Not as Iconic as Bond, Not as Ridiculous as the Red Nappy

This article was originally published on Ferretbrain. I’ve backdated it to its original Ferretbrain publication date but it may have been edited and amended since its original appearance.

1980 was a good year in the middle of a sea of middling years for Sean Connery; as well as having a decent cameo in Time Bandits, he had a starring role in Outland, a criminally overlooked SF production written and directed by Peter Hyams.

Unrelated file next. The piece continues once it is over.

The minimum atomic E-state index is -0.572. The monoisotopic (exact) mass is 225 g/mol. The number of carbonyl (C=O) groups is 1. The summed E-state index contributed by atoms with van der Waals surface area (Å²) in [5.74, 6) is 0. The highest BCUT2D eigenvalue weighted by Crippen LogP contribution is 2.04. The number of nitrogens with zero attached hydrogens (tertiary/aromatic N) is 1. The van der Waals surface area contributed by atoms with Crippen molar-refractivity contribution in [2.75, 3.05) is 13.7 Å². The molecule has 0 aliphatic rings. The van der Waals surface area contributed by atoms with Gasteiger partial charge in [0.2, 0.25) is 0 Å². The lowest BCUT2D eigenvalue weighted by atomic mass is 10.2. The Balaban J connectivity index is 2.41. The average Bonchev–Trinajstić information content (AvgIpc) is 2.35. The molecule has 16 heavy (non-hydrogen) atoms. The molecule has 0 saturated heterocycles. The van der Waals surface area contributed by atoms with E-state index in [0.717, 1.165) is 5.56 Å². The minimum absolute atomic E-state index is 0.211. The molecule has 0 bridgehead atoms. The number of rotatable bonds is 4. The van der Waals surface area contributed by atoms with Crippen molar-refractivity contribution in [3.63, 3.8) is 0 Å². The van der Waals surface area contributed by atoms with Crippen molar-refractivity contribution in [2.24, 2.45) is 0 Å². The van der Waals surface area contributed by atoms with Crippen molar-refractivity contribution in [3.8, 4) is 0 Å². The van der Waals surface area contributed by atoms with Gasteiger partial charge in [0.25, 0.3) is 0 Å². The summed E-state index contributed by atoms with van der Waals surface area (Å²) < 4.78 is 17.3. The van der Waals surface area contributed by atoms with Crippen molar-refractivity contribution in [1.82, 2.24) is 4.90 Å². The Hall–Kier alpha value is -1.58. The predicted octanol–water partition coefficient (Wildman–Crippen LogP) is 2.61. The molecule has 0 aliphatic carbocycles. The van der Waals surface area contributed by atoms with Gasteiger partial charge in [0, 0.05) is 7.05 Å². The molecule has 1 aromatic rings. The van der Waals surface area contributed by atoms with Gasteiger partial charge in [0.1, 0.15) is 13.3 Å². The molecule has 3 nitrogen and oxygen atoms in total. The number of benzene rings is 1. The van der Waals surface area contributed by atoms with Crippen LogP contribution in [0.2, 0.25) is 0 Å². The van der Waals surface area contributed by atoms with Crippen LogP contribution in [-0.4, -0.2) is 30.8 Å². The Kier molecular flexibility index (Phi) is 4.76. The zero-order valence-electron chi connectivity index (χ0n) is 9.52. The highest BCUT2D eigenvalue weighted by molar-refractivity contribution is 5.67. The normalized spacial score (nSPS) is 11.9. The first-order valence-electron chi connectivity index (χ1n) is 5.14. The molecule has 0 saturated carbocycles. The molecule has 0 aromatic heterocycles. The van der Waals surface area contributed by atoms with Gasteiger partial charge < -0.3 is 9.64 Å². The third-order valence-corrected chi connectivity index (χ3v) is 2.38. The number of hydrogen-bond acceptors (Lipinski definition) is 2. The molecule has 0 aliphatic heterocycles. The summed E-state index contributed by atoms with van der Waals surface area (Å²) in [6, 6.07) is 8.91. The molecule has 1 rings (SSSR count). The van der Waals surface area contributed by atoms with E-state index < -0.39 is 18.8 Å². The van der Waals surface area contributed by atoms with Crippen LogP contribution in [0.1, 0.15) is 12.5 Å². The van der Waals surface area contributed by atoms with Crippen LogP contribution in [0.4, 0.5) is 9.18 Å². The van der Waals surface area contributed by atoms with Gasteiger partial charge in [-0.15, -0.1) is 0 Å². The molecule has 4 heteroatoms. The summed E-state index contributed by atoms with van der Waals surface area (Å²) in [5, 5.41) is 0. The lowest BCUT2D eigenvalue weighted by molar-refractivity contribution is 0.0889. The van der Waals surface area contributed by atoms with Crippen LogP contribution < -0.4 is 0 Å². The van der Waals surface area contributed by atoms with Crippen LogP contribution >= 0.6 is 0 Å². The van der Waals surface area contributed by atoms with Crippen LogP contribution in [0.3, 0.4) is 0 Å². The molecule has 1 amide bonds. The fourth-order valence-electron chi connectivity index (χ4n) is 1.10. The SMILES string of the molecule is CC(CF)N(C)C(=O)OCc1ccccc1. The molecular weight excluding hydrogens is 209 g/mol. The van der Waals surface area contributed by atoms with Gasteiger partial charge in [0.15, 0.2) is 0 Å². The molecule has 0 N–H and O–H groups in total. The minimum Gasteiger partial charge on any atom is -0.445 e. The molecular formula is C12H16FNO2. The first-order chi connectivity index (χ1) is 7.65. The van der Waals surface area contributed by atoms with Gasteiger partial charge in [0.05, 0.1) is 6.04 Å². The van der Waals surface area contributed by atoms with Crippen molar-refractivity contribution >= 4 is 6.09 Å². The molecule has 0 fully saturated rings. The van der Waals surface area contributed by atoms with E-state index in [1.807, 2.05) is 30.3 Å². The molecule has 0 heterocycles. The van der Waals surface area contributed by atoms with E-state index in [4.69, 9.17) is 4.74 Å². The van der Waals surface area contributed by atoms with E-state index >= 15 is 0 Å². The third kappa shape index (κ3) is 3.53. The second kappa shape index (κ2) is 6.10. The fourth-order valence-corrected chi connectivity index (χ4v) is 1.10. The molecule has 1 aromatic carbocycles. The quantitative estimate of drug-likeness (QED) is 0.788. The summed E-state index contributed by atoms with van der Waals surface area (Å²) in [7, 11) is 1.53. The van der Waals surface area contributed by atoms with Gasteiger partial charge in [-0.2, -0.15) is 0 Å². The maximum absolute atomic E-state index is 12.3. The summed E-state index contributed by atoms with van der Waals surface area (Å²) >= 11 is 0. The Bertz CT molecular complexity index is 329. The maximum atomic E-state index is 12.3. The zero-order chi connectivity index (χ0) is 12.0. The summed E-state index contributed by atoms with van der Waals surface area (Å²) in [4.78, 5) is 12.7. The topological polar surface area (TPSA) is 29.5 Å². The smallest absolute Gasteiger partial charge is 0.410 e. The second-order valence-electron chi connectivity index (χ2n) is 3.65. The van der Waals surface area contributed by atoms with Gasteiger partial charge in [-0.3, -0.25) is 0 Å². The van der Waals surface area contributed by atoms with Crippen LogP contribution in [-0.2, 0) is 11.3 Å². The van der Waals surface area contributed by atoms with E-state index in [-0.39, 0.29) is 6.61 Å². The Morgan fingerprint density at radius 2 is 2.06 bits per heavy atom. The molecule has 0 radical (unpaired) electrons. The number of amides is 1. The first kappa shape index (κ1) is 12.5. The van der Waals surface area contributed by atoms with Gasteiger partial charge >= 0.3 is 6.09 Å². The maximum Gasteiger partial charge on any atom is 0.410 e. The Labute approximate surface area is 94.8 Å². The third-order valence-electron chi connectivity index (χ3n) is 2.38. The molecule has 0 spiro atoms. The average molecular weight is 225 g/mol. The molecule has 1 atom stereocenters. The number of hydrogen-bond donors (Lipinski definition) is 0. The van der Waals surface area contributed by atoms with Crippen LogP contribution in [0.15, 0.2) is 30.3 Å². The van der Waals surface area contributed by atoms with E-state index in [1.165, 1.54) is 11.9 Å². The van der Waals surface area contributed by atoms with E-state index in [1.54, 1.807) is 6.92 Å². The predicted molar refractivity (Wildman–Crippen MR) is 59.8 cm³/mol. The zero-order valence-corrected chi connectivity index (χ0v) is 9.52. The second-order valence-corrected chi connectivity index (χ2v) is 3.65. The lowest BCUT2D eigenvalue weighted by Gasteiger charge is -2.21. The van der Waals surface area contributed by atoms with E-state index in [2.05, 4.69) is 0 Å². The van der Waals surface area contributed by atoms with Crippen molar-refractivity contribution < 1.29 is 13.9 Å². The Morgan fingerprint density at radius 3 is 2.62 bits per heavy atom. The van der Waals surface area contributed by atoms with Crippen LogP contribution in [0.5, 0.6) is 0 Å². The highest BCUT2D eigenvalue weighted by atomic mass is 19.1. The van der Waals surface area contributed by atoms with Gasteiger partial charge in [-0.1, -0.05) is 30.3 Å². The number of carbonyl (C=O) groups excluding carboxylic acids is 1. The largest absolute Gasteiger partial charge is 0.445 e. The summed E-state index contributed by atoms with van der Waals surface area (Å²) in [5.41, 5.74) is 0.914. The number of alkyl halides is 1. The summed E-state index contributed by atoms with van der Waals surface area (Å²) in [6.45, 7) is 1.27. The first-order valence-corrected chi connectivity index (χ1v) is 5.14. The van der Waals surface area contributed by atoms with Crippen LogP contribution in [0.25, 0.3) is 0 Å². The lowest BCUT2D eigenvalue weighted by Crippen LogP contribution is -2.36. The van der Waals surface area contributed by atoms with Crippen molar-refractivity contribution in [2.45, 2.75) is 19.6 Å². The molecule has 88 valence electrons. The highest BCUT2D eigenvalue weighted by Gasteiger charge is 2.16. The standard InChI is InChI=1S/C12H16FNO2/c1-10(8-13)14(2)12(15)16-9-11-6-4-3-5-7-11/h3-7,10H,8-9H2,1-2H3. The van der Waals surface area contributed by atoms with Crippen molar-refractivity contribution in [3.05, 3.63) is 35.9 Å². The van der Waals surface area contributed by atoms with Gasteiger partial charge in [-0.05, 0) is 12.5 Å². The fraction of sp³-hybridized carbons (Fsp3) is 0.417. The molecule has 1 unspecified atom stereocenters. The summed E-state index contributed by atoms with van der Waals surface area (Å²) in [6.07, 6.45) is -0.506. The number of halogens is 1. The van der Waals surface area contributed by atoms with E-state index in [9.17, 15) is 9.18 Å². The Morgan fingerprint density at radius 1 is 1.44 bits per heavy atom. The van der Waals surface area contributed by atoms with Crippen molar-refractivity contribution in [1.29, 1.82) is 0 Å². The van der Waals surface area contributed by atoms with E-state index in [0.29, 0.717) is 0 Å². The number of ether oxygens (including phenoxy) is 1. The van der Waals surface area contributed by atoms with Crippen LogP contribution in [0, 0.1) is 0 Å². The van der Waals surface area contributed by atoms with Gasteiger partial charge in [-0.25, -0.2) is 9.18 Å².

Connery plays William T. O’Niel, the Federal District Marshall brought in to lead the security teams on Con-Am 27, a mining colony on Io, one of Jupiter’s moons. O’Neil has barely arrived when not one but two miners go insane and end up getting themselves killed by explosive decompression, and another guy loses his shit and brutally attacks a prostitute at the company-sanctioned brothel. O’Niel’s investigations reveal that all the workers who went insane had been taking a dangerous new drug – polydichloric euthemol, a devastatingly powerful amphetamine which lets users work at an outrageous pace, eventually causes psychosis with continued use. O’Niel realises that because the workers are producing way more than they would have without the drug, the company isn’t going to help him track down who’s responsible – and they might be the guilty party themselves. Sure enough, O’Niel’s efforts to curtail the drug smuggling operation brings him into conflict with Sheppard (Peter Boyle), the mining operation’s general manager, who eventually resorts to hiring a trio of feared hit men to come to Io and take O’Niel out.

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